Monday, August 2, 2010

Gender Crimes and Canada's Genocide Prosecutions

(Delighted to welcome guest Heather Goodman, who contributes this post in tandem with IntLawGrrl Valerie Oosterveld)

On Friday, Jacques Mungwarere, an Ontario resident who immigrated several years after the 1994 genocide in his native Rwanda, appeared in a Canadian court in connection with 4 counts, arising out of events in the Kibuye region, levied against him in June: 2 charges of genocide (intentional murder and causing serious bodily or mental harm to Tutsis); and 2 charges of crimes against humanity (intentional murder and sexual violence). Mungwarere, who appeared before the Ontario Superior Court in Ottawa (logo at left), is the 2d person to be charged under Canada’s Crimes Against Humanity and War Crimes Act. Passed in 2000, the Act permits the national prosecution of genocide, crimes against humanity, and war crimes under the doctrine of universal jurisdiction. (The website of the Canadian Centre for International Justice provides more details on the case.)
The first person to have been charged is Désiré Munyaneza (below right), a Rwandan who had been living in Toronto before his arrest on October 19, 2005. (photo credit) Authorities charged him, under the 2000 Canadian Act, with 7 seven counts stemming from events in the Butare region of Rwanda: 2 counts of genocide (intentional murder and causing serious bodily or mental harm to Tutsis); 2 counts of crimes against humanity (intentional murder and sexual violence); and 3 counts of war crimes (intentional murder, sexual violence and pillaging).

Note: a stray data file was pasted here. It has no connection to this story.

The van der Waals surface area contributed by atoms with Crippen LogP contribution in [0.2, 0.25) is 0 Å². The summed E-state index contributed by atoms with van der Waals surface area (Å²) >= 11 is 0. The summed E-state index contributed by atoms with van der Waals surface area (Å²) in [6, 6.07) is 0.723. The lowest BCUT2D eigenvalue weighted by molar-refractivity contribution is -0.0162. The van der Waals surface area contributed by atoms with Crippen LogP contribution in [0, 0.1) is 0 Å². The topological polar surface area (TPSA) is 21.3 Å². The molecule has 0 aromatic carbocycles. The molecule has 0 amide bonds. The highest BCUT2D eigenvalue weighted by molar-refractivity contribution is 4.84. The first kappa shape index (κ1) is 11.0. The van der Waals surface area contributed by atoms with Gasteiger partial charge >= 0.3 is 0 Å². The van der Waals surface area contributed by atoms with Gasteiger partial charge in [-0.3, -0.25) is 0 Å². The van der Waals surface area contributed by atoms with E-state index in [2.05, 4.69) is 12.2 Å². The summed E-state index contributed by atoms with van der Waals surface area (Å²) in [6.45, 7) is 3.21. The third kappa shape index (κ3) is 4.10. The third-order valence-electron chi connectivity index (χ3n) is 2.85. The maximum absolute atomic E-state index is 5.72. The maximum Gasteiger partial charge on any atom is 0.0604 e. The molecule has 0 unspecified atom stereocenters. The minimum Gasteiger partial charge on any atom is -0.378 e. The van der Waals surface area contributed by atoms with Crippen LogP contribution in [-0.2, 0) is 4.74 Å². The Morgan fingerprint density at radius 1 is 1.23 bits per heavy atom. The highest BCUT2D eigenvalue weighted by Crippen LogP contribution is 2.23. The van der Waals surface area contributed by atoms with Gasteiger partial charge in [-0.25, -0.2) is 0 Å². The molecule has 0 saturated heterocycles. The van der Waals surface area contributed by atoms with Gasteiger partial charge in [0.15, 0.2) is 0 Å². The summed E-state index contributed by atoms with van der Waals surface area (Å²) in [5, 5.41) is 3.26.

Munyaneza’s trial officially began on March 27, 2007, in Montreal, though it had been preceded by a rogatory commission in Kigali, Rwanda, during which Justice André Denis of Quebec Superior Court heard the first 14 prosecution witnesses -- witnesses unable to travel to Canada. At trial proceedings in Montreal, the prosecution called an additional 16 prosecution witnesses, for a total of 30. The accused called 36 witnesses in total. A dozen were heard by the court in Montreal; the remainder, by rogatory commission: 3 in Paris, 7 in Kigali, and 14 in Dar es Salaam, Tanzania.
On May 22, 2009, as then posted, Justice Denis issued a judgment of conviction on all counts. That same year, on October 29, Munyaneza was sentenced to life in prison, with no chance of parole for 25 years. His case is currently on appeal.
The Munyaneza judgment is important for the overall development of Canadian law under the Crimes Against Humanity and War Crimes Act. More specifically, we believe that it is also significant as an example of a gender-sensitive domestic universal jurisdiction prosecution.
Throughout the Munyaneza judgment, countless examples of gender-based crimes are evident:
► For example, expert witness Dr. Rony Zachariah told the court about his pregnant colleague, a Hutu woman. She was killed because her husband was Tutsi, and therefore, “the child she was carrying … would be Tutsi” (para. 456).
► Several witnesses recounted a difference in treatment between male and female victims. Witness C-19 stated that “Minister Pauline gave instructions to kill the men and rape the women,” and that Munyaneza was particularly zealous in following these instructions, making the men undress before taking them away to be killed (para. 687). Witnesses C-16, C-17, and C-24 observed that the men were taken away and never seen again, while the women were raped (paras. 636, 655 and 834). Witnesses C-15, C-19 and C-23 recalled the treatment of Tutsi women as though they were property (paras. 620, 689 and 801). Witness C-22 stated that members of the Interahamwe militia “raped a girl on the prefecture grounds in front of everyone” (para. 768). Witness C-15 stated that about ten men raped her, and that “they wanted to see whether Tutsi women were better than others” (para. 617).